Things to consider when putting a dollar amount to the cost of employee stress: 1) Absenteeism – studies have shown that workers experiencing high stress were over two times more likely to be absent more than five times per year. This also causes lost productivity and replacement costs which makes absenteeism an even more costly consequence. 2) Workers Compensation Claims – Lately, stress-related claims have skyrocketed. The California Workers' Compensation Institute (CWCI) reports that the number of workers compensation claims for mental stress increased by almost 700 percent between 1979 and 1988. Nine out of ten stress claimants ended up receiving compensation benefits. In Maine, workers compensation claims have increased by 1,000 percent since 1985, according to Bureau of Labor Standards statistics. 3) Litigation - Litigation is more popular than ever, both in workers compensation and in employer-employee relations. In our litigious society, many organizations are reluctant to identify and address worker stress, fearing that admitting workers are stressed would provide &quot;ammunition&quot; for employee lawsuits; however, there is a better likelihood of litigation if a company ignores stress-related problems than if it addresses them up-front. 4) Accidents - Stressed-out employees trying to do more with less are also likely to take shortcuts which lead to accidents. &quot;With increasing work demands and time pressures, people are less likely to take safety precautions, use proper equipment, and implement appropriate body mechanics,&quot; states Jonathon Torres, M.D., of Worked Occupational Health Services. Workers who report high stress are 30 percent more likely to have accidents than those with low stress. Stress-related accident claims are, on average, two times more costly than non-stress-related cases, reports the Harvard Business Review.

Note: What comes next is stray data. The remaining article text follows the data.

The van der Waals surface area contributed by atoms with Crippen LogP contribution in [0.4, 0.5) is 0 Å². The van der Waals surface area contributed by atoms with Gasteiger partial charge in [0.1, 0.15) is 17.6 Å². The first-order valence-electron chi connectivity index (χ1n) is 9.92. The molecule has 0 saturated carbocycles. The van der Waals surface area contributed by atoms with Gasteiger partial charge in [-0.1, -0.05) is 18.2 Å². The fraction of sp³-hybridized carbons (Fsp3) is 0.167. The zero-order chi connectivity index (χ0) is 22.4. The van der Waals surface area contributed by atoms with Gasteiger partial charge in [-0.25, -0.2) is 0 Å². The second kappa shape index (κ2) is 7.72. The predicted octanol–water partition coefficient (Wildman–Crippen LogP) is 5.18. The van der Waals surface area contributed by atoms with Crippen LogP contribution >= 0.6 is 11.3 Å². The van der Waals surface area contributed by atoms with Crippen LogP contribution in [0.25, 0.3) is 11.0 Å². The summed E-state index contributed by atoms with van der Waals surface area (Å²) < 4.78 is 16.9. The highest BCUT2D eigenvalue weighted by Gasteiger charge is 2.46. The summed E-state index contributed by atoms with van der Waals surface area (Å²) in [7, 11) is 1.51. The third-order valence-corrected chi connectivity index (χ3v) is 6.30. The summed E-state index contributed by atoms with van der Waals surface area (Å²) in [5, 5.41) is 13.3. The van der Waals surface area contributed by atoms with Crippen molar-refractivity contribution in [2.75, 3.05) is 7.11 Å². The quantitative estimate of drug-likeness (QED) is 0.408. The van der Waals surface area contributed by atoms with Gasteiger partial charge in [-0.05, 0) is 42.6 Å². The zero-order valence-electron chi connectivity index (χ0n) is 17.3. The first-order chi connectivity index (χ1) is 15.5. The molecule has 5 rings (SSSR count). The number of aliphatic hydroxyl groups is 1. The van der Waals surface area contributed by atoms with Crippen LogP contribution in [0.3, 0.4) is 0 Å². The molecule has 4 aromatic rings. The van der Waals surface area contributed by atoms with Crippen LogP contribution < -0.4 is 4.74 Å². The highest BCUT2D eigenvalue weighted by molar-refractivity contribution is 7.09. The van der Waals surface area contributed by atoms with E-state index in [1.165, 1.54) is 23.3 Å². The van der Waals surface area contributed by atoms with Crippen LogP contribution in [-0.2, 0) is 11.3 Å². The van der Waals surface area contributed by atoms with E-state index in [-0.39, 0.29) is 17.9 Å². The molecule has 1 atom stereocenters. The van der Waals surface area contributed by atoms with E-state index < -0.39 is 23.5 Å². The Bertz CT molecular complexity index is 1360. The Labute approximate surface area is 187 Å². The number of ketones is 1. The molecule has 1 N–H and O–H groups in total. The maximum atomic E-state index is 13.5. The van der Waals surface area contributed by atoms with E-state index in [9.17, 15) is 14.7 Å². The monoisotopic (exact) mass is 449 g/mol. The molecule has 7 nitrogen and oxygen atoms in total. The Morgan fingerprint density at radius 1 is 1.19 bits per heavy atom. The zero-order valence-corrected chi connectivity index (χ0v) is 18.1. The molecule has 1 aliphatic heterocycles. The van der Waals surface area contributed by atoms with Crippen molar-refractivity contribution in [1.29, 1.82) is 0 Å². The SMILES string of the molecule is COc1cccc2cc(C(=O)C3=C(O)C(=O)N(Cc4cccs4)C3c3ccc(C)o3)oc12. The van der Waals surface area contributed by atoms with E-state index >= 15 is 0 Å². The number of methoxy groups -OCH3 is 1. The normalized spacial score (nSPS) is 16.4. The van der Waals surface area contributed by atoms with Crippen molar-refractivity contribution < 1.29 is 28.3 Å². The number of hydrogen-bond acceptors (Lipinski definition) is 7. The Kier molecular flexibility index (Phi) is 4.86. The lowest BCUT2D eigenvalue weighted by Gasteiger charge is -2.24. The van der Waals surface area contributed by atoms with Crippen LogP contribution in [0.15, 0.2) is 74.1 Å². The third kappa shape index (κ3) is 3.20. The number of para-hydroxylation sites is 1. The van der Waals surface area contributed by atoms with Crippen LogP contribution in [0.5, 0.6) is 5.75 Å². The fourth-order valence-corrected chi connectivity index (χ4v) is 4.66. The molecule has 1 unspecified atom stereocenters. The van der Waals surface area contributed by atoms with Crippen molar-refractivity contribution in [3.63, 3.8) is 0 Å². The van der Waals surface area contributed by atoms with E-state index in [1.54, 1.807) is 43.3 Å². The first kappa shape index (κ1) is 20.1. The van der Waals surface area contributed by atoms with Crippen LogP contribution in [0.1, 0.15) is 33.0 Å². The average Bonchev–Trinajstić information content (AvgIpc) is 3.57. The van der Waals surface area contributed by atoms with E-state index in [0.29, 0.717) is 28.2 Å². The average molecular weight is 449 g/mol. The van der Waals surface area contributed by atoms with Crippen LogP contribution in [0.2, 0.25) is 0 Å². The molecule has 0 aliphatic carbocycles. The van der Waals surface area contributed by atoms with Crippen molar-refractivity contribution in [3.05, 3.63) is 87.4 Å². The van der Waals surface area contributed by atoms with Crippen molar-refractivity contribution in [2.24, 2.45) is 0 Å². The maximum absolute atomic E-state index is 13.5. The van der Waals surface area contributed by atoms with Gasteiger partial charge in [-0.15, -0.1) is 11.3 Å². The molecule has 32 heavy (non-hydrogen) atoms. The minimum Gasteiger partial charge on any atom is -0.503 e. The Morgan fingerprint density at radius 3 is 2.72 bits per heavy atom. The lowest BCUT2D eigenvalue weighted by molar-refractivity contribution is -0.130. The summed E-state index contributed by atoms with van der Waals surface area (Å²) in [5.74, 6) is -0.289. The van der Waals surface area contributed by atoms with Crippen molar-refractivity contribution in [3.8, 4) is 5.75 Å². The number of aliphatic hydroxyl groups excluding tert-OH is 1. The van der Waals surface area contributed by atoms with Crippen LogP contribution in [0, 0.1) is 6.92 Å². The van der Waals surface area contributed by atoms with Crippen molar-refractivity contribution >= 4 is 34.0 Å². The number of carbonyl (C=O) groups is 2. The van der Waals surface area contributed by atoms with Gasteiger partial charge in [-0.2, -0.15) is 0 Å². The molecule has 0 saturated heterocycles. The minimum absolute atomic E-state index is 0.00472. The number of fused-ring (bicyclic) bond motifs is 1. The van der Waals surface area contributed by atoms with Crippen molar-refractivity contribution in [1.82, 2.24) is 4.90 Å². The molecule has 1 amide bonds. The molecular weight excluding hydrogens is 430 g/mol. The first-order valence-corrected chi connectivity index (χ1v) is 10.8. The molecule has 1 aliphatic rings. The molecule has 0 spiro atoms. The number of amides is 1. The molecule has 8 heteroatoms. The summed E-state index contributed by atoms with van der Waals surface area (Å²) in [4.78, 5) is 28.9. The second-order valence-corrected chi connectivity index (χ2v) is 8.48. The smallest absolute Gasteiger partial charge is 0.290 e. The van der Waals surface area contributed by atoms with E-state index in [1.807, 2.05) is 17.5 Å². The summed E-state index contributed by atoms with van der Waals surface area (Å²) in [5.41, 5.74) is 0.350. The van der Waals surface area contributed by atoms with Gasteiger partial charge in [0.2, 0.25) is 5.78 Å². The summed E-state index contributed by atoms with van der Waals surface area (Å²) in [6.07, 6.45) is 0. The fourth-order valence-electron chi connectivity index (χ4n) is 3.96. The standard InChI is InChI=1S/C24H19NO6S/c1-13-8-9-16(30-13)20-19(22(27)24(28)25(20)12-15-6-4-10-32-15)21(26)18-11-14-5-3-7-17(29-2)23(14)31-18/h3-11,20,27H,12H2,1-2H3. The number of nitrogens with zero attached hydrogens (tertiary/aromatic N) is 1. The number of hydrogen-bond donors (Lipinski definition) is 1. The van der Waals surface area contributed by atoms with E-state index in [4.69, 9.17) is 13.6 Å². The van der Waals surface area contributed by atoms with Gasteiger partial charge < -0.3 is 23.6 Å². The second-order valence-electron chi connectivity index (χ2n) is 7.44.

More than half of 500 managers from both large and small companies surveyed in 1994 reported incidents and threats of violence in the previous four years, according to a study by the American Management Association. Homicide accounted for 17 percent of all deaths in the workplace. A study by Northwestern National Life showed that workers who feel unsafe suffer the same level of stress as the actual victims. Violence is both a cause and a consequence of employee stress. The stress brought on by interpersonal challenges and conflicts, combined with the fact that many people are operating just below their &quot;boiling point,&quot; creates a potentially volatile situation. Conversely, the threat of violence or an actual violent episode in the workplace creates tremendous stress. This is especially true in cases where powerlessness and helplessness play a central role in a person's stress. The more powerless people feel, the more likely they are to resort to violence. (The John Liner Review)
Job stress has become a common and costly problem in the American workplace, leaving few workers untouched. For example, studies report the following:
JOB STRESS – IS IT AFFECTING YOU??? IS IT AFFECTING YOUR COMPANY???
The National Institute for Occupational Safety and Health (NIOSH), which is directed by Congress, was formed to study the psychological aspects of occupational safety and health - including stress at work. NIOSH defines stress as “emotional responses that occur when the requirements of the job do not match the capabilities, resources or needs of the worker”
The concept of job stress can be confused with challenge, but these concepts are very different. Challenge is meant to energizes us psychologically and physically, and it motivates us to learn new skills and master our jobs. When a challenge is met, we feel relaxed and satisfied. Thus, challenge is an important ingredient for healthy and productive work. The importance of challenge in our work lives is probably what people are referring to when they say "a little bit of stress is good for you.
65% of workers said that workplace stress had caused difficulties and more than 10 percent described these as having major effects;
10% said they work in an atmosphere where physical violence has occurred because of job stress and in this group, 42% report that yelling and other verbal abuse is common;
29% had yelled at co-workers because of workplace stress, 14% said they work where machinery or equipment has been damaged because of workplace rage and 2% admitted that they had actually personally struck someone;
19% or almost one in five respondents had quit a previous position because of job stress and nearly one in four have been driven to tears because of workplace stress;
62% routinely find that they end the day with work-related neck pain, 44% reported stressed-out eyes, 38% complained of hurting hands and 34% reported difficulty in sleeping because they were too stressed-out;
12% had called in sick because of job stress;
Over half said they often spend 12-hour days on work related duties and an equal number frequently skip lunch because of the stress of job demands.